Ten weeks after a major coronavirus outbreak, one of the Navy’s signature battleships was sidelined, the U.S. military said. Theodore Roosevelt returns to the sea and conducts military operations in the Pacific.
Wearing a flight deck with a white uniform in their attire, the sailors wearing white masks stood securely in a final 10-foot space, thanks to the ship’s departure from the port in Guam on Thursday as it flew into the Philippines.
“We managed the train we didn’t usually do. It had a lot of signs,” Navy Captain Carlos Surtello told The Associated Press on Thursday from the ship. “They’re excited.
Roosevelt entered Guam on March 27, and the rapidly increasing number of sailors favored the virus. Over time, more than 1,000 people have been infected with COVID-19, which set in motion a lengthy and systematic process of moving about 4,000 sailors to the shore for isolation and treatment, while about 800 people aboard high-tech systems, including nuclear reactors. It operates the ship.
Slowly, the sailors were formally brought back aboard, and the rest of the crew went to shore for their forced two-week isolation. In late March, the ship, which had about 3,000 employees, went to sea for about two weeks of training, including the reconstruction of the air base and the battalion, the departure and landing of the carrier.
Earlier this week, Roosevelt returned to Guam after completing training, taking nearly 1,000 sailors who were either left alone to complete their isolation or to manage and work with those still on the island. On its way to the port, it flew a flag from the war of 1812 with the words “Don’t Give Up the Ship”, a famous naval warship.
“Our sailors didn’t leave the ship. They fought and got it back. So I thought it was appropriate, ”said Sardello, who told one of the other naval ships to borrow their flag. “The ship was clean and the ship was healthy without the COVID suits. So I said, ‘Well, we’re going to fly to Guam once in a while to boost their morale.’
RS1 Katie Vandrimmelan was one of the sailors who went ashore during a two-week training session. He tested positive for the virus and remained in isolation for about five weeks. Getting back on the ship is like getting home from a deployment, he said.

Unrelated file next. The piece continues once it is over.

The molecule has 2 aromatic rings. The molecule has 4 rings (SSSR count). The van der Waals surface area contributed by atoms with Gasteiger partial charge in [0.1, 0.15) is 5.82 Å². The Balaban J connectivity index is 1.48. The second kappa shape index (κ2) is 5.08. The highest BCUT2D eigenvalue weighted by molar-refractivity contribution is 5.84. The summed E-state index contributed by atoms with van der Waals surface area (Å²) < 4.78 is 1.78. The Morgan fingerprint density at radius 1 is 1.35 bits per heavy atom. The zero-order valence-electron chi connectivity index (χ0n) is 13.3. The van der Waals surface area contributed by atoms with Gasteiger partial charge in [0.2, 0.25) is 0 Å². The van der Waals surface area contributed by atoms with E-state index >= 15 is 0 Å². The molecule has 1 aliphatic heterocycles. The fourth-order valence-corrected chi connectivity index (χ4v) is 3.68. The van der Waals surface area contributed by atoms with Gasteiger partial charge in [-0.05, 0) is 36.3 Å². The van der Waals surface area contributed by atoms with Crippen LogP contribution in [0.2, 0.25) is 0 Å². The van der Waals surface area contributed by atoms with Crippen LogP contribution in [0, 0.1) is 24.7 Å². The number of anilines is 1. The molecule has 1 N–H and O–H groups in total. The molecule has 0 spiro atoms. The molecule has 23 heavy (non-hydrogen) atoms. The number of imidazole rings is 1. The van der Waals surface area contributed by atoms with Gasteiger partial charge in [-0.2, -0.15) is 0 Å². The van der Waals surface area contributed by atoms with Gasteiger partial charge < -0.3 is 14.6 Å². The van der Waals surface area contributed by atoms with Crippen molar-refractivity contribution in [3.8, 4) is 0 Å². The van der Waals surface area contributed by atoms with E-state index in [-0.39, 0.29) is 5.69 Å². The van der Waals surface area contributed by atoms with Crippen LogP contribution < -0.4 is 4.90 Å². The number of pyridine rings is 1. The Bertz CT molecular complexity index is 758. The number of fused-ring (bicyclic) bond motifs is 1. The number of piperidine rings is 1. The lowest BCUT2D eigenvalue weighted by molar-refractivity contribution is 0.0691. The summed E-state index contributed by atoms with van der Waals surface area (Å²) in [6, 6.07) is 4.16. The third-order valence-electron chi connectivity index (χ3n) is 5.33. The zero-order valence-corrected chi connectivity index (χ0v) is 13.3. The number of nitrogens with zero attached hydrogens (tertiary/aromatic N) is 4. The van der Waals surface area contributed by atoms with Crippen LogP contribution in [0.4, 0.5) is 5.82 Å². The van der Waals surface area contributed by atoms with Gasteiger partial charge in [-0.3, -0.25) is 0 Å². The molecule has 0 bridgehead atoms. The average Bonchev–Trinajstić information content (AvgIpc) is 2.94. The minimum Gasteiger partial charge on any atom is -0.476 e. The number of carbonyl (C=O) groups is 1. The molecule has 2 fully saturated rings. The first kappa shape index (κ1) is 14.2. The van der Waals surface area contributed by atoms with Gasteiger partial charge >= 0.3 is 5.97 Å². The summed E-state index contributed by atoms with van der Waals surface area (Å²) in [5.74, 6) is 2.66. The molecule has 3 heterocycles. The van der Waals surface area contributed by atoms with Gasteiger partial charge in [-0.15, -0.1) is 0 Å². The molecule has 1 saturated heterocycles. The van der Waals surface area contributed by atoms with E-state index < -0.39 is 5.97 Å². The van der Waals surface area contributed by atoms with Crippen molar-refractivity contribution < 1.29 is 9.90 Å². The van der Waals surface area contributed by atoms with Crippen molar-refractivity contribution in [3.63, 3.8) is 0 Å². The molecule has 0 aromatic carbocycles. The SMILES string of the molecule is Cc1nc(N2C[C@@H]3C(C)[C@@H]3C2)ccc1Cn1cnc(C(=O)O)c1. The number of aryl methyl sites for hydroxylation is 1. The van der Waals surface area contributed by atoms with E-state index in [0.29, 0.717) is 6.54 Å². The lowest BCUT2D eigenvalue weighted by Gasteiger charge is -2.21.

“It was amazing,” said VanTrimmelan from Ogden, Utah. “It was so comforting to be back in our normal atmosphere. Everyone was happy.”
Sardello said it was a great feeling to see the sailors aboard, but he knew he was not done yet. There are 350 more sailors in Guam who are either alone or as support workers.
“Most of those sailors meet the criteria for return to work, and we fly them every day. So we’re reducing that number day by day, ”said Certillo. “But I want those 350 people back. We’re working hard for that.”
Any sailors who do not heal in a timely manner will be sent to the U.S. He said the vessel is expected to continue operating in the Pacific and then return home to San Diego later this summer.
Roosevelt is at the center of a dispute that has not yet been resolved, which prompted the firing of the ship’s former captain, the resignation and outburst of the Navy Secretary, and a detailed investigation into how top naval commanders handled it.
Sartello, formerly head of Roosevelt, but was abruptly shipped in early April. Captain Brett Croshier was fired for urging his generals to act swiftly to fire his commanders.
After an initial inspection last month, Admiral, the Navy’s top officer. Mike Kilday suggested Crozier be re-captained. But the Navy decided to conduct a broad investigation.
That review, which effectively delayed the decision on Crozier’s restructuring, was submitted to Kildare at the end of March, and he is still reviewing a comprehensive report, including several hundred-page interviews, documents and recommendations.
Ciemtiar. Kildare spokesman Nate Christensen said the admiral would take the time to complete his review and make any decisions.